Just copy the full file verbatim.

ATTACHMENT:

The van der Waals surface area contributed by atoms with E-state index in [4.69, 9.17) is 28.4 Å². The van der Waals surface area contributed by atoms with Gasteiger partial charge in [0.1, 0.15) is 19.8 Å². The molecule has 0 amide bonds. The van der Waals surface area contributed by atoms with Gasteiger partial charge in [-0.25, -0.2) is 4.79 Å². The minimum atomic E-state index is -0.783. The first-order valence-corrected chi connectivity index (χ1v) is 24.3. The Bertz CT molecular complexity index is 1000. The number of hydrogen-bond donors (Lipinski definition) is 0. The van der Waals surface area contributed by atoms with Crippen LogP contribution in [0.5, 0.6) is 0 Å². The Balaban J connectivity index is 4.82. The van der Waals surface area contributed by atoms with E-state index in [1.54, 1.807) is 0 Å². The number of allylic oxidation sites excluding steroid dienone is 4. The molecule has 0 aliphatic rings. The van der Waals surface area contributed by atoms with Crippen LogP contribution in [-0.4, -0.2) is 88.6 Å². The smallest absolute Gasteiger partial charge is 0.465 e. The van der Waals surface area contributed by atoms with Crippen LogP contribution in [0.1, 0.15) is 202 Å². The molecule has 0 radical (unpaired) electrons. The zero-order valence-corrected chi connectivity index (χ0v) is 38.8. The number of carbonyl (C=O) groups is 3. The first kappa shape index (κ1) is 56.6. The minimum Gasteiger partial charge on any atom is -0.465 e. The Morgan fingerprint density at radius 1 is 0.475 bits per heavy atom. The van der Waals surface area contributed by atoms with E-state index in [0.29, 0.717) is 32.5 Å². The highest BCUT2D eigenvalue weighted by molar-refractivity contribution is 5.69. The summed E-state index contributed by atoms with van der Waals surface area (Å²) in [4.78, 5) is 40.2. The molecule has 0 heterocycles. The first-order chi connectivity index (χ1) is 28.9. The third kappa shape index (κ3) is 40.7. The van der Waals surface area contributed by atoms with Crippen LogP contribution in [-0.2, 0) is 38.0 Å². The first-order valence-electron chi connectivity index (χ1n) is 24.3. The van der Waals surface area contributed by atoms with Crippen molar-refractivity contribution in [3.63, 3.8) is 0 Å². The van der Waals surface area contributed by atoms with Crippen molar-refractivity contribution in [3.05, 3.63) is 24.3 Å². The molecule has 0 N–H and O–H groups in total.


The van der Waals surface area contributed by atoms with E-state index in [4.69, 9.17) is 28.4 Å². The van der Waals surface area contributed by atoms with Gasteiger partial charge in [0.1, 0.15) is 19.8 Å². The molecule has 0 amide bonds. The van der Waals surface area contributed by atoms with Gasteiger partial charge in [-0.25, -0.2) is 4.79 Å². The minimum atomic E-state index is -0.783. The first-order valence-corrected chi connectivity index (χ1v) is 24.3. The Bertz CT molecular complexity index is 1000. The number of hydrogen-bond donors (Lipinski definition) is 0. The van der Waals surface area contributed by atoms with Crippen LogP contribution in [0.5, 0.6) is 0 Å². The Balaban J connectivity index is 4.82. The van der Waals surface area contributed by atoms with E-state index in [1.54, 1.807) is 0 Å². The number of allylic oxidation sites excluding steroid dienone is 4. The molecule has 0 aliphatic rings. The van der Waals surface area contributed by atoms with Crippen LogP contribution in [-0.4, -0.2) is 88.6 Å². The smallest absolute Gasteiger partial charge is 0.465 e. The van der Waals surface area contributed by atoms with Crippen LogP contribution in [0.1, 0.15) is 202 Å². The molecule has 0 radical (unpaired) electrons. The zero-order valence-corrected chi connectivity index (χ0v) is 38.8. The number of carbonyl (C=O) groups is 3. The first kappa shape index (κ1) is 56.6. The minimum Gasteiger partial charge on any atom is -0.465 e. The Morgan fingerprint density at radius 1 is 0.475 bits per heavy atom. The van der Waals surface area contributed by atoms with E-state index in [0.29, 0.717) is 32.5 Å². The highest BCUT2D eigenvalue weighted by molar-refractivity contribution is 5.69. The summed E-state index contributed by atoms with van der Waals surface area (Å²) in [4.78, 5) is 40.2. The molecule has 0 heterocycles. The first-order chi connectivity index (χ1) is 28.9. The third kappa shape index (κ3) is 40.7. The van der Waals surface area contributed by atoms with Crippen LogP contribution in [-0.2, 0) is 38.0 Å². The first-order valence-electron chi connectivity index (χ1n) is 24.3. The van der Waals surface area contributed by atoms with Crippen molar-refractivity contribution in [3.63, 3.8) is 0 Å². The van der Waals surface area contributed by atoms with Crippen molar-refractivity contribution in [3.05, 3.63) is 24.3 Å². The molecule has 0 N–H and O–H groups in total.